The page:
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I have an IIS server set up with multiple web sites, each with their own IP address. It works fine for routing incoming traffic to the right site. However, outgoing traffic all appears to come from the IP address of the physical machine, not the individual sites. They need to appear to the outside world as separate IP addresses because the service they are communicating with differentiates by IP address alone.

Maybe someone has set up a NAT server to do this? Any ideas? Thanks!

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I don't think you're going to get that functionality with IIS alone. You could put in some kind of front-end NAT box (say, a Linux machine w/ iptables), run the various sites on different TCP ports on the IIS box, and NAT them to different IP's on the Linux machine as a quick-and-dirty solution. IIS and Windows, though, aren't going to do what you want.

The iptables rules to do what you'd be looking for would be pretty simple. A Cisco router's NAT, and a slew of other embedded NAT implementations, could do it too.

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My problem is related - I want to give 10 sites on my hosted VM Windows 2008 server different IP addresses. So per your answer, I can leave my email ip the same in all the Web.Config files? – IrishChieftain Sep 28 '11 at 17:52
Uhh-- what? I don't think I said anything about email in my answer and I'm not sure what you mean. Consider posting a question with details about what you're looking for. – Evan Anderson Sep 28 '11 at 21:32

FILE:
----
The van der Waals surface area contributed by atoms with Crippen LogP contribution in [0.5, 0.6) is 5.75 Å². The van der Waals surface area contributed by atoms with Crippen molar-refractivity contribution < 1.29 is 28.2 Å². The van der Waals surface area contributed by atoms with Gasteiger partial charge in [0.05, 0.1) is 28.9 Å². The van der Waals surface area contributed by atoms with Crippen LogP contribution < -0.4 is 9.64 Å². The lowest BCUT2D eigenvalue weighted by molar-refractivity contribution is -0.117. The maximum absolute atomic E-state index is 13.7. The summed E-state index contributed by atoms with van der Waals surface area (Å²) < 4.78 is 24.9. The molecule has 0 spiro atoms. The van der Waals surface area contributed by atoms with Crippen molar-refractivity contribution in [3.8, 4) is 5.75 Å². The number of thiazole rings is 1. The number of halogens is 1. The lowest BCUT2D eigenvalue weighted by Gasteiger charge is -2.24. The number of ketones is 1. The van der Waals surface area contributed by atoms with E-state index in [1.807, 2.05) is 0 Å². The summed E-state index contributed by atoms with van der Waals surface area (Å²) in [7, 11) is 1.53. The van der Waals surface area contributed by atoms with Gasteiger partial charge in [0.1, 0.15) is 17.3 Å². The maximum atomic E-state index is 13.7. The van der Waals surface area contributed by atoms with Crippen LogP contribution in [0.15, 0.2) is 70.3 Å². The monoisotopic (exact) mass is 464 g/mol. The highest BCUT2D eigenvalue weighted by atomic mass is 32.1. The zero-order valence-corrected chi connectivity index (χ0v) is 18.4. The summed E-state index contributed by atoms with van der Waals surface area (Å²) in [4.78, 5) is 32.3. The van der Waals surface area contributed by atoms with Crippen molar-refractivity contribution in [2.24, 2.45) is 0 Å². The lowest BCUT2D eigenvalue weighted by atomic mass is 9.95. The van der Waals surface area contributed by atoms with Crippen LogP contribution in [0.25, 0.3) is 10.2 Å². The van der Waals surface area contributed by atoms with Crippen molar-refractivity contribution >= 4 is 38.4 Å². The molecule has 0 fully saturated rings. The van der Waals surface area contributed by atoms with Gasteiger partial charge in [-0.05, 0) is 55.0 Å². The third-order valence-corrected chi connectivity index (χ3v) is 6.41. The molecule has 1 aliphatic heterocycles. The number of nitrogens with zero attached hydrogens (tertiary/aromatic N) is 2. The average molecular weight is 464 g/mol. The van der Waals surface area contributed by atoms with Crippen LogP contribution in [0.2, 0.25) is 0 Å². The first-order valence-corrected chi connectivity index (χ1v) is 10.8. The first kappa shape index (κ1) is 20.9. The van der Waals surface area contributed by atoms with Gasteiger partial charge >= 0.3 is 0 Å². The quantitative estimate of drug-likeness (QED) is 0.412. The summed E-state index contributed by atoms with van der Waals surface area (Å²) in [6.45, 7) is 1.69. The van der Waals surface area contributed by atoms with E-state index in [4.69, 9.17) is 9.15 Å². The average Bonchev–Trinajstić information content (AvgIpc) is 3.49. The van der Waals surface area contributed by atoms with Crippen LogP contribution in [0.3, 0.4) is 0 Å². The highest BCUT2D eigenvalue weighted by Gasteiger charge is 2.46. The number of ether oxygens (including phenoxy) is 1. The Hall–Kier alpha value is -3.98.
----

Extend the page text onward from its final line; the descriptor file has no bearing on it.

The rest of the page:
When you communicate which level are you? If you are in TCP level you can set an interface to use.

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c# web services, not at TCP level. – mDelp Jun 26 '09 at 16:46

It depends what the outgoing requests are how you are making them. If the facility you are using to make the requests supports it then you can ask it to bind to a specific address instead of the default.

I'm pretty sure that you can not do this with the common IIS methods though (like using the WinHTTP library).

In other tools/libraries, look for a "bind address" option such as this taken from the wget man page:

    When making client TCP/IP connections, bind to ADDRESS on the local
    machine. ADDRESS may be specified as a hostname or IP address. This
    option can be useful if your machine is bound to multiple IPs.
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I think that would work, but the code is not creating a socket. It is a C#.NET WebRequest object. – user10805 Jun 26 '09 at 19:36
I'm not much experienced with dotNet but the docs look like there is no bind option with that class. You might be able to do what you are looking for with a service point class ( with an end point delegate ( – David Spillett Jun 28 '09 at 12:49

Check to make sure that your extra IPs are not just being routed to a single IP before it gets to you. You could do this by plugging into the same VLAN as the server and hitting the secondary IP.

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In IIS, it might sound picky, but Web sites don't communicate outbound; applications hosted in a website container do.

Program your app to use a specific IP, and it will happen. IIS doesn't provide an outbound communication API directly, so it won't help you.

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